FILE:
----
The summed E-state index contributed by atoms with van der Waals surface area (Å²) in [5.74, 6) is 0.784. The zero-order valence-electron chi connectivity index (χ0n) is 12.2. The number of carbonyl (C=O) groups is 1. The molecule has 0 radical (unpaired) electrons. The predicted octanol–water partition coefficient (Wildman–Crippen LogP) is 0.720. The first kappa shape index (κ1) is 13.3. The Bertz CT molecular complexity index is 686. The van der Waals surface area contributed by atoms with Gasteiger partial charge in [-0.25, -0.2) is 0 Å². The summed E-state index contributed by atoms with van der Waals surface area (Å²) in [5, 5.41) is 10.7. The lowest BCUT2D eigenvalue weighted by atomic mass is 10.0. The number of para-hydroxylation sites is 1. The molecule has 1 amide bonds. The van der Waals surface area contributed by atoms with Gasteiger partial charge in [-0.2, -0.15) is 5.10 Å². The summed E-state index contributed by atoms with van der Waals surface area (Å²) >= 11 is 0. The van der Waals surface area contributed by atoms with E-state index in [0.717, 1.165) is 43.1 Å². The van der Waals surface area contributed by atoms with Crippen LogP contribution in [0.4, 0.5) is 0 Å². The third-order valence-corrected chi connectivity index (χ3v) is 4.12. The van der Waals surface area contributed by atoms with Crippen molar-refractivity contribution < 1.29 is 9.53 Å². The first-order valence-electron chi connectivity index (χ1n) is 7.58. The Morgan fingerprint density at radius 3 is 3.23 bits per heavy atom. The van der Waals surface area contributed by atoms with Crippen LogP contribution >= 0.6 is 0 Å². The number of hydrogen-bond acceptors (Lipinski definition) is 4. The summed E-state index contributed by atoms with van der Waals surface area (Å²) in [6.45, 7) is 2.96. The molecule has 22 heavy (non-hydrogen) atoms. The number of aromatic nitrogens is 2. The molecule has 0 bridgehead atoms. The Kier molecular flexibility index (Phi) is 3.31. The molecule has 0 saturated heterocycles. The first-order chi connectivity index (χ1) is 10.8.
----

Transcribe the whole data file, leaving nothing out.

The summed E-state index contributed by atoms with van der Waals surface area (Å²) in [5.74, 6) is 0.784. The zero-order valence-electron chi connectivity index (χ0n) is 12.2. The number of carbonyl (C=O) groups is 1. The molecule has 0 radical (unpaired) electrons. The predicted octanol–water partition coefficient (Wildman–Crippen LogP) is 0.720. The first kappa shape index (κ1) is 13.3. The Bertz CT molecular complexity index is 686. The van der Waals surface area contributed by atoms with Gasteiger partial charge in [-0.25, -0.2) is 0 Å². The summed E-state index contributed by atoms with van der Waals surface area (Å²) in [5, 5.41) is 10.7. The lowest BCUT2D eigenvalue weighted by atomic mass is 10.0. The number of para-hydroxylation sites is 1. The molecule has 1 amide bonds. The van der Waals surface area contributed by atoms with Gasteiger partial charge in [-0.2, -0.15) is 5.10 Å². The summed E-state index contributed by atoms with van der Waals surface area (Å²) >= 11 is 0. The van der Waals surface area contributed by atoms with E-state index in [0.717, 1.165) is 43.1 Å². The van der Waals surface area contributed by atoms with Crippen LogP contribution in [0.4, 0.5) is 0 Å². The third-order valence-corrected chi connectivity index (χ3v) is 4.12. The van der Waals surface area contributed by atoms with Crippen molar-refractivity contribution < 1.29 is 9.53 Å². The first-order valence-electron chi connectivity index (χ1n) is 7.58. The Morgan fingerprint density at radius 3 is 3.23 bits per heavy atom. The van der Waals surface area contributed by atoms with Crippen LogP contribution >= 0.6 is 0 Å². The number of hydrogen-bond acceptors (Lipinski definition) is 4. The summed E-state index contributed by atoms with van der Waals surface area (Å²) in [6.45, 7) is 2.96. The molecule has 22 heavy (non-hydrogen) atoms. The number of aromatic nitrogens is 2. The molecule has 0 bridgehead atoms. The Kier molecular flexibility index (Phi) is 3.31. The molecule has 0 saturated heterocycles. The first-order chi connectivity index (χ1) is 10.8.